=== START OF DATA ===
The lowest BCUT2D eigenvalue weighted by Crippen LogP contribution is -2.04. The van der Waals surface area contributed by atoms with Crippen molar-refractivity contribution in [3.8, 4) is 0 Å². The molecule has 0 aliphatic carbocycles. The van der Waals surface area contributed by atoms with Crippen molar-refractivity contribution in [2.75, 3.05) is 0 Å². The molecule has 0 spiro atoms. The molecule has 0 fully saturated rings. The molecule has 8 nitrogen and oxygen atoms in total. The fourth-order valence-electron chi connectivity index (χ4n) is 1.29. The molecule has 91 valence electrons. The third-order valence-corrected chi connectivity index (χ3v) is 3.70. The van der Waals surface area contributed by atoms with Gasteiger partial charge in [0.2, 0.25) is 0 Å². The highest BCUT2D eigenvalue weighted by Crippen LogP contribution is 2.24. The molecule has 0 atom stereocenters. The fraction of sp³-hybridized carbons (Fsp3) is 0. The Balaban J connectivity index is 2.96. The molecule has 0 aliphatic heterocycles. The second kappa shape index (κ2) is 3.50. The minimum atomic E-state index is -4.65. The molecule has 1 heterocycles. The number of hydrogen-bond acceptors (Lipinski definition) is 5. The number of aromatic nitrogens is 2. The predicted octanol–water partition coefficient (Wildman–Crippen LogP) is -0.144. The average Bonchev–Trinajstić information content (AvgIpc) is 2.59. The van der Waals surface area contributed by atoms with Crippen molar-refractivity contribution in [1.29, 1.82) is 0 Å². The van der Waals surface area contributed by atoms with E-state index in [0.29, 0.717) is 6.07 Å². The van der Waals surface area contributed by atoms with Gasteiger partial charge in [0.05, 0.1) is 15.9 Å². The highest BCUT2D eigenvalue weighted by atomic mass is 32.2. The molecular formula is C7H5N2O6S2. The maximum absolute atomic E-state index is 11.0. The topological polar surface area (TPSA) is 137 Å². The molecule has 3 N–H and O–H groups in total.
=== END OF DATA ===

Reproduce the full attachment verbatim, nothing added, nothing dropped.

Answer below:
The lowest BCUT2D eigenvalue weighted by Crippen LogP contribution is -2.04. The van der Waals surface area contributed by atoms with Crippen molar-refractivity contribution in [3.8, 4) is 0 Å². The molecule has 0 aliphatic carbocycles. The van der Waals surface area contributed by atoms with Crippen molar-refractivity contribution in [2.75, 3.05) is 0 Å². The molecule has 0 spiro atoms. The molecule has 0 fully saturated rings. The molecule has 8 nitrogen and oxygen atoms in total. The fourth-order valence-electron chi connectivity index (χ4n) is 1.29. The molecule has 91 valence electrons. The third-order valence-corrected chi connectivity index (χ3v) is 3.70. The van der Waals surface area contributed by atoms with Gasteiger partial charge in [0.2, 0.25) is 0 Å². The highest BCUT2D eigenvalue weighted by Crippen LogP contribution is 2.24. The molecule has 0 atom stereocenters. The fraction of sp³-hybridized carbons (Fsp3) is 0. The Balaban J connectivity index is 2.96. The molecule has 0 aliphatic heterocycles. The second kappa shape index (κ2) is 3.50. The minimum atomic E-state index is -4.65. The molecule has 1 heterocycles. The number of hydrogen-bond acceptors (Lipinski definition) is 5. The number of aromatic nitrogens is 2. The predicted octanol–water partition coefficient (Wildman–Crippen LogP) is -0.144. The average Bonchev–Trinajstić information content (AvgIpc) is 2.59. The van der Waals surface area contributed by atoms with Crippen molar-refractivity contribution in [1.29, 1.82) is 0 Å². The van der Waals surface area contributed by atoms with E-state index in [0.29, 0.717) is 6.07 Å². The van der Waals surface area contributed by atoms with Gasteiger partial charge in [0.05, 0.1) is 15.9 Å². The highest BCUT2D eigenvalue weighted by atomic mass is 32.2. The molecular formula is C7H5N2O6S2. The maximum absolute atomic E-state index is 11.0. The topological polar surface area (TPSA) is 137 Å². The molecule has 3 N–H and O–H groups in total.